Doozie’s Ice Cream Place delivers 36 years of bright summer experiences

“Without Doozie’s there would be darkness and chaos.”

This shop-specific version of American Olympian and author Don Kardong’s statement, “Without ice cream there would be darkness and chaos,” adorns the front of Doozie’s Ice Cream Place in Mt. Pleasant. During a summer where many of the season’s go-to activities have no longer been accessible due to required compliance with health protocols, Clyde Dosenberry, owner and eponym of Doozie’s, has made sure the Mt. Pleasant community can still come and get an iconic summer treat.

Ordering at Doozie’s has taken to over-the-phone ordering since COVID-19 hit Mt. Pleasant. Employees walk up to car windows to collect payment and deliver product, all the while masked and gloved.
Should you stop by Doozie’s yet this summer, you’ll get a different experience than you’re used to. Instead of the regular ordering scheme where one approaches the window and turns with ice cream in hand to find a picnic table to sit at on the establishment’s property, you’ll have to remain in your vehicle at one of the shop’s parking spaces. Following a quick call to the number on the sign in front of you, your order will be in motion and your sweet treat will soon find its way to you by means of one of Doozie’s ice cream runners.

Kage Butcher, 49, of Midland, stopped by Doozie’s on Aug. 30 with a car full of three children and two dogs after dropping off one of his daughters at Central Michigan University. Jenna Butcher, 15, sat in the driver’s seat, prepared to treat herself to a “Mystery Mistake” after logging driving hours.

Olivia Rose Geisthardt, 17, of Mount Pleasant, prepares an order Aug. 30 at Doozie’s Ice Cream Place. Geisthardt has been working at Doozie’s for about three months and first remembers going to the ice cream shop at age four.
“It’s good if you don’t know what you want,” Jenna says. Her favorite Mystery Mistake was a fruit-flavored milkshake she was given.

Dosenberry echoed Jenna’s sentiment, saying people often approach the order window without an idea of what to purchase.

“It’s a thing we started 20, 25 years ago. When we hire new people, we go through a training session. The only way you can do that is to get your hands on [the product,]” Dosenberry says. “A lot of times you have it completed and what are you going to do with it, right? So, we just put it in the freezer. We have a lot of people that come in and all they ever get is a Mystery Mistake.”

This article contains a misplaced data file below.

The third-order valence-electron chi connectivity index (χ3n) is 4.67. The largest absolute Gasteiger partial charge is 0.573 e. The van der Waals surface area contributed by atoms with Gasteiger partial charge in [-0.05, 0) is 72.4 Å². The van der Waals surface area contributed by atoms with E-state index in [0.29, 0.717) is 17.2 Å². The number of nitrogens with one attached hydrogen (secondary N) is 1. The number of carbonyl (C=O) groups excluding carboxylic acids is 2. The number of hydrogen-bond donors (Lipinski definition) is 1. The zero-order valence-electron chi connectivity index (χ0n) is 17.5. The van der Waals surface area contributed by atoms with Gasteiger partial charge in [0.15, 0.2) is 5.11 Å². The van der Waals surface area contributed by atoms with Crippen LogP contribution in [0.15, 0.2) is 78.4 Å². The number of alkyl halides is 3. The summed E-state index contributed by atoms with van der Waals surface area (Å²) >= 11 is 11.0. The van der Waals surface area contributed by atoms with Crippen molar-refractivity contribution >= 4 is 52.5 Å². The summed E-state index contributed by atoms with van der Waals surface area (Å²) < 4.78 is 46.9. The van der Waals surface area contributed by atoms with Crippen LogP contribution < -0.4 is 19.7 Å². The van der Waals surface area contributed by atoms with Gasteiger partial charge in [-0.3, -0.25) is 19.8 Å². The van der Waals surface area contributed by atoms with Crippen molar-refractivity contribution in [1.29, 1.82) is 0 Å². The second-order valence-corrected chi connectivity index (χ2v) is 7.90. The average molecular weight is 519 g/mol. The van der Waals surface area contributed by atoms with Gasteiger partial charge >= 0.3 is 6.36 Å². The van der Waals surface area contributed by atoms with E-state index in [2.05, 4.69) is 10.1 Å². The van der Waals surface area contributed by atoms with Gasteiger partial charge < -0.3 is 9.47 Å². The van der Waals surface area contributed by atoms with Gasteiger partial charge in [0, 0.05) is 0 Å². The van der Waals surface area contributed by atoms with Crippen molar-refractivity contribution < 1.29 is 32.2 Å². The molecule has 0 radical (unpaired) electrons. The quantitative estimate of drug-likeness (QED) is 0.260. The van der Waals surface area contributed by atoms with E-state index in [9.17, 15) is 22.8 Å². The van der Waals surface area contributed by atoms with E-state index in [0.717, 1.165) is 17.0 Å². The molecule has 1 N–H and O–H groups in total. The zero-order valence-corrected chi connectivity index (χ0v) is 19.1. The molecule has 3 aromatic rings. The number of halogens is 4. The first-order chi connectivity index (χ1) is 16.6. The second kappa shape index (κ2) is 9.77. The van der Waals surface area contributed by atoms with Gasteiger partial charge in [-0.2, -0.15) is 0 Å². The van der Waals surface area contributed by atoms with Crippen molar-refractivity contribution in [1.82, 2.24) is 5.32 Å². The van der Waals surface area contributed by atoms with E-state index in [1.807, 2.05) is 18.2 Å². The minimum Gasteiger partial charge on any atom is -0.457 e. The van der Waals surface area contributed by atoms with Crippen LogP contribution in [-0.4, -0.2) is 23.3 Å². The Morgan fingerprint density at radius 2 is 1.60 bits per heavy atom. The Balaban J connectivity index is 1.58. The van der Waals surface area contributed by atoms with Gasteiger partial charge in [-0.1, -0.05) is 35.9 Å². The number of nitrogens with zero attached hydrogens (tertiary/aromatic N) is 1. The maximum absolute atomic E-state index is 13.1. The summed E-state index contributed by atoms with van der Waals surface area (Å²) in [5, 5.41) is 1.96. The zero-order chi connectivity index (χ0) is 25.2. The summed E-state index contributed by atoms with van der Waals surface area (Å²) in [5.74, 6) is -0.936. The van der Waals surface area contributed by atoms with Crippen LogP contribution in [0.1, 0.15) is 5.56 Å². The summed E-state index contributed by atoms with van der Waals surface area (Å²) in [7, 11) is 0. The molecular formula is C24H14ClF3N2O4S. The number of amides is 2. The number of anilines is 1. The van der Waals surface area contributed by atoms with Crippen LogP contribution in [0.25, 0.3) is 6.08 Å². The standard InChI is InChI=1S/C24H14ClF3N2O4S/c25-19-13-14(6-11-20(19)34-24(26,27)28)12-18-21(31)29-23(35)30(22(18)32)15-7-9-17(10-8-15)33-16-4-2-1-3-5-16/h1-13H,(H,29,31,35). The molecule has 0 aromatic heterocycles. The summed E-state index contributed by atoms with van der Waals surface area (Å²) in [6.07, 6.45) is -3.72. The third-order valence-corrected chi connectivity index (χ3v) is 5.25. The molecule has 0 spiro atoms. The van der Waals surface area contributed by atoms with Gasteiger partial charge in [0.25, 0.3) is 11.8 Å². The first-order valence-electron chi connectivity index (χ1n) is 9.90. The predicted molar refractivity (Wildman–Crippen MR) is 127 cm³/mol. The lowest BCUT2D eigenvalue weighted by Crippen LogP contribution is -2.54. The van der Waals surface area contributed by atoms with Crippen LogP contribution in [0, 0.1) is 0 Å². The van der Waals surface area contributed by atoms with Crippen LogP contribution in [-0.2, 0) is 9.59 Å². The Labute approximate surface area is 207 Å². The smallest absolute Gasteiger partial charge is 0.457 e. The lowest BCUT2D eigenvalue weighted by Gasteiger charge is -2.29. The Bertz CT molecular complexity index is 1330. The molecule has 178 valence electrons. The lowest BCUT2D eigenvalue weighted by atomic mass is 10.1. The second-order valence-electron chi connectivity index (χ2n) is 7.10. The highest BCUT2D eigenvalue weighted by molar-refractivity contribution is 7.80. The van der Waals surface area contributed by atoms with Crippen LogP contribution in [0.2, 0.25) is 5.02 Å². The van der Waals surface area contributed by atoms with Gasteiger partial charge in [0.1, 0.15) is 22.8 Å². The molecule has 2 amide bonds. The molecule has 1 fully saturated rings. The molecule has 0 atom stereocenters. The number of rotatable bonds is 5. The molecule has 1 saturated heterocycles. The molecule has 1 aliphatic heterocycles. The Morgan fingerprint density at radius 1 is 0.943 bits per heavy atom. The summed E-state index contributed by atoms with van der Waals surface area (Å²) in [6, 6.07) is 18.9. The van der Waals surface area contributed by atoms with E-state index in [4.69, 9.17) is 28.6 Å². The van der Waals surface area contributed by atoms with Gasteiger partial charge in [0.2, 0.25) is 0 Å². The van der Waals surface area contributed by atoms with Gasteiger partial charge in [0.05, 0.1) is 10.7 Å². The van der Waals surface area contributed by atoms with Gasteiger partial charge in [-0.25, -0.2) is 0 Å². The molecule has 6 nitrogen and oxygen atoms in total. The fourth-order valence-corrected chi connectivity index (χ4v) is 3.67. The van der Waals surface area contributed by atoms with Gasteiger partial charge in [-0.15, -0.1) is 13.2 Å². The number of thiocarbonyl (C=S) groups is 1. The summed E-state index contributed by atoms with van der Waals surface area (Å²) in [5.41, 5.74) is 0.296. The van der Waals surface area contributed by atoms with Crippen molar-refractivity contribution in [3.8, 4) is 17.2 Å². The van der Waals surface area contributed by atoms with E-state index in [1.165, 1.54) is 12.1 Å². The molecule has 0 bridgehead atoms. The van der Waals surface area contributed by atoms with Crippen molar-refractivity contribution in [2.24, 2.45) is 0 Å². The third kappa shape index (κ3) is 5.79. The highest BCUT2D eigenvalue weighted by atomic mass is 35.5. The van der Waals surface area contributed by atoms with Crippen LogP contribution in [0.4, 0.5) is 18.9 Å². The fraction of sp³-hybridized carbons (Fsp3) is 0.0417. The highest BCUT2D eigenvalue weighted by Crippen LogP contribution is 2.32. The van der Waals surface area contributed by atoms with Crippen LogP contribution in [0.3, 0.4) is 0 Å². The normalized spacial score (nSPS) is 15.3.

A former creator of Mystery Mistakes, Mt. Pleasant resident Olivia Rose Geisthardt, 17, works inside the shop, helping create the local delicacies she remembers from her childhood.

“[Doozie’s] is a business I’ve known my whole life. I’ve always wanted to work here,” Geisthardt says. “I used to come here all the time with my parents and the girls were all super nice and Mr. Doozie was always super nice.”

Now, three months into her employment at the shop, Geisthardt is providing others with the fond memories she holds.

Penny Wimer patiently awaits a Dog Dish Aug. 30 at Doozie’s Ice Cream Place. Penny’s mother, Stephanie Wimer, 35, of Mt. Pleasant, said she frequents Doozie’s as a treat for her dog after a successful bath. Her children experience something similar. “If there’s a chore the kids don’t particularly want to do, I’ll bribe them with ice cream,” Wimer says, laughing.
Once a newcomer to the service industry as well, Dosenberry has now provided 36 years of memories to local families. Originally an educator in Mt. Pleasant, Dosenberry taught for 32 years before the education system hit financial hardships in the 1980’s. Fearing being laid off, Dosenberry decided to look into business opportunities.

“At the time when I was teaching, part of the idea I had was that you’re not teaching in the summer time. So, I could run this from May to September and then go back to teaching,” Dosenberry says. Eventually, the establishment meant to hold Dosenberry above water financially became his passion.

The best part of the job?

“The interaction with the young people who work here and the customers; I enjoy talking to customers and people who come in” Dosenberry says. “When we were serving at our window, you know, it was face to face and it was better, more enjoyable interaction, but being on the phone with them is alright.”

Doozie’s Ice Cream Place is located at 1310 East Pickard St. and is open seven days a week from 3-9 p.m.

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